Think about the field of HR. It’s all about people and at its best it’s about getting the best out of the people who work for you. It’s important to build good HR foundations (which is what Stage 1 and 2 HR is about), but once that’s in place, there’s a more exciting HR journey to take. In this article we discuss the invisible part of organisations. If you build this part of your business, it will help you to build profits.

Management training and coaching
The number one way to build the invisible value In your business is to work on developing people management skills, particularly with regard to providing employees with 1.) Direction and 2.) Feedback. We know, based on psychology research findings (and from our experience) that this builds performance. By building performance, you in turn build profits. You can read more about this here.

Training plans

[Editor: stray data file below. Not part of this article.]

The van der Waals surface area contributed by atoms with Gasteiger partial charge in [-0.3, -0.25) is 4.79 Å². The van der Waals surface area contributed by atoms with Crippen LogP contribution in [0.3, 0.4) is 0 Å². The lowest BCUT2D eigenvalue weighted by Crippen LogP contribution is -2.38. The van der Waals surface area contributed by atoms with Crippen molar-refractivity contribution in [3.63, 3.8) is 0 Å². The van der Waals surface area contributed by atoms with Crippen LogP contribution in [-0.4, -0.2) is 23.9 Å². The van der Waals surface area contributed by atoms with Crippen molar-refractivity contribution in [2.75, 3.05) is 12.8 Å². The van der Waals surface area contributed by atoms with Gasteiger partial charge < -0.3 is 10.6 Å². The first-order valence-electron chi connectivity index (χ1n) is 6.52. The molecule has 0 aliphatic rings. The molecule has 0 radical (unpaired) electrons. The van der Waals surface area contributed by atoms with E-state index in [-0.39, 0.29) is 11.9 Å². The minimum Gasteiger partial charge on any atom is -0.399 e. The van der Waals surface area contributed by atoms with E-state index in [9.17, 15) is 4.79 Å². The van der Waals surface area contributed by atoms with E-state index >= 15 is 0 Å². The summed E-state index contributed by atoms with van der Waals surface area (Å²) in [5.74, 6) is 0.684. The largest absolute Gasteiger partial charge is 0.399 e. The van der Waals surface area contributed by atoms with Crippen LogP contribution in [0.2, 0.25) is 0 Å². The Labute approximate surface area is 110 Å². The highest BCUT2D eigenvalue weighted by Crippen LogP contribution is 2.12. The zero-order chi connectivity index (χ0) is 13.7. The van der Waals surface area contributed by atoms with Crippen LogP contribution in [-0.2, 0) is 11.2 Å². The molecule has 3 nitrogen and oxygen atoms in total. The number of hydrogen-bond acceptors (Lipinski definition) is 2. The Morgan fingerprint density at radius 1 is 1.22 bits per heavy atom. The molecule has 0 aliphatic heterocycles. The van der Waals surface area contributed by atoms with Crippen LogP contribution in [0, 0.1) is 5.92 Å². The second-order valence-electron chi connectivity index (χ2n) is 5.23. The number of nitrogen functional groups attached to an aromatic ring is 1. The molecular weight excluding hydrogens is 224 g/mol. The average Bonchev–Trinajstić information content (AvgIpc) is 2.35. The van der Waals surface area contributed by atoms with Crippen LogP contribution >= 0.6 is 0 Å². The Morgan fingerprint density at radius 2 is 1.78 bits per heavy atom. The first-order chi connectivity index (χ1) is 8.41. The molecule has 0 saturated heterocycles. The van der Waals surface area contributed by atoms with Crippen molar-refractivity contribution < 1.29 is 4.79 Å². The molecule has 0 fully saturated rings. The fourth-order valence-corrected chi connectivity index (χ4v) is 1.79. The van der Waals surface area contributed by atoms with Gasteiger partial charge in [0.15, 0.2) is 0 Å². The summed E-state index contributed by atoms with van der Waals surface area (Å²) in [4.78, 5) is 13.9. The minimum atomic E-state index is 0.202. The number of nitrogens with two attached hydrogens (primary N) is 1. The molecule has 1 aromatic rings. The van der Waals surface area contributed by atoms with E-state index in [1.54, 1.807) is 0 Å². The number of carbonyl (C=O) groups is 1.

Identifying the skill gaps and training priorities in your business and then progressively working to close these gaps is another way that you can unlock the potential of your workforce. And this is not just about paid training programs. Often it’s about internal training and pairing up experts with novices.

Staff surveys
Staff surveys are a good way to identify the state of the invisible side of an organisation, by measuring attitudes such as job satisfaction (morale), leadership, communication, and employee engagement. These concepts have a relationship to profits. So why wouldn’t you want to know the state of this part of your organisation?

Succession planning
By being clear about the critical positions and potential successors in your organisation, you can put in place systems for developing the successors in your organisation.

The Benefits of Stage 3 HR
Stage 3 HR is about getting the best out of the people who work for you. It’s about opening up your mind to the possibilities and the potential of your work force and developing the skills that will help you unlock that potential.